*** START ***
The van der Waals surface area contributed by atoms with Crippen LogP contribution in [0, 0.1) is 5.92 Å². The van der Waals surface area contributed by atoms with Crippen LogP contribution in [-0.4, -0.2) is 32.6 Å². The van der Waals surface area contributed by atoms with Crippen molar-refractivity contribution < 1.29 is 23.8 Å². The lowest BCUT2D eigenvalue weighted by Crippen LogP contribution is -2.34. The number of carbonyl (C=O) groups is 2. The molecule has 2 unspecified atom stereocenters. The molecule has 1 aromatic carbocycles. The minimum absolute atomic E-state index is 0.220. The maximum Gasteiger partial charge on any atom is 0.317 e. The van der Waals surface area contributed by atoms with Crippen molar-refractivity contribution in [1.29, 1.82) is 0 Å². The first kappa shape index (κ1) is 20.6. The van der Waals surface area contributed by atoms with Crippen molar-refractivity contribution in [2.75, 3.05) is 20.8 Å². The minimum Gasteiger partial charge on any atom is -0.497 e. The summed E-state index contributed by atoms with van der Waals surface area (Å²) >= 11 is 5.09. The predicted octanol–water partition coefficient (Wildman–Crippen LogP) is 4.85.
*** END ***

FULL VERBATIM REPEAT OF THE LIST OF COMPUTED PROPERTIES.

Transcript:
The van der Waals surface area contributed by atoms with Crippen LogP contribution in [0, 0.1) is 5.92 Å². The van der Waals surface area contributed by atoms with Crippen LogP contribution in [-0.4, -0.2) is 32.6 Å². The van der Waals surface area contributed by atoms with Crippen molar-refractivity contribution < 1.29 is 23.8 Å². The lowest BCUT2D eigenvalue weighted by Crippen LogP contribution is -2.34. The number of carbonyl (C=O) groups is 2. The molecule has 2 unspecified atom stereocenters. The molecule has 1 aromatic carbocycles. The minimum absolute atomic E-state index is 0.220. The maximum Gasteiger partial charge on any atom is 0.317 e. The van der Waals surface area contributed by atoms with Crippen molar-refractivity contribution in [1.29, 1.82) is 0 Å². The first kappa shape index (κ1) is 20.6. The van der Waals surface area contributed by atoms with Crippen molar-refractivity contribution in [2.75, 3.05) is 20.8 Å². The minimum Gasteiger partial charge on any atom is -0.497 e. The summed E-state index contributed by atoms with van der Waals surface area (Å²) >= 11 is 5.09. The predicted octanol–water partition coefficient (Wildman–Crippen LogP) is 4.85.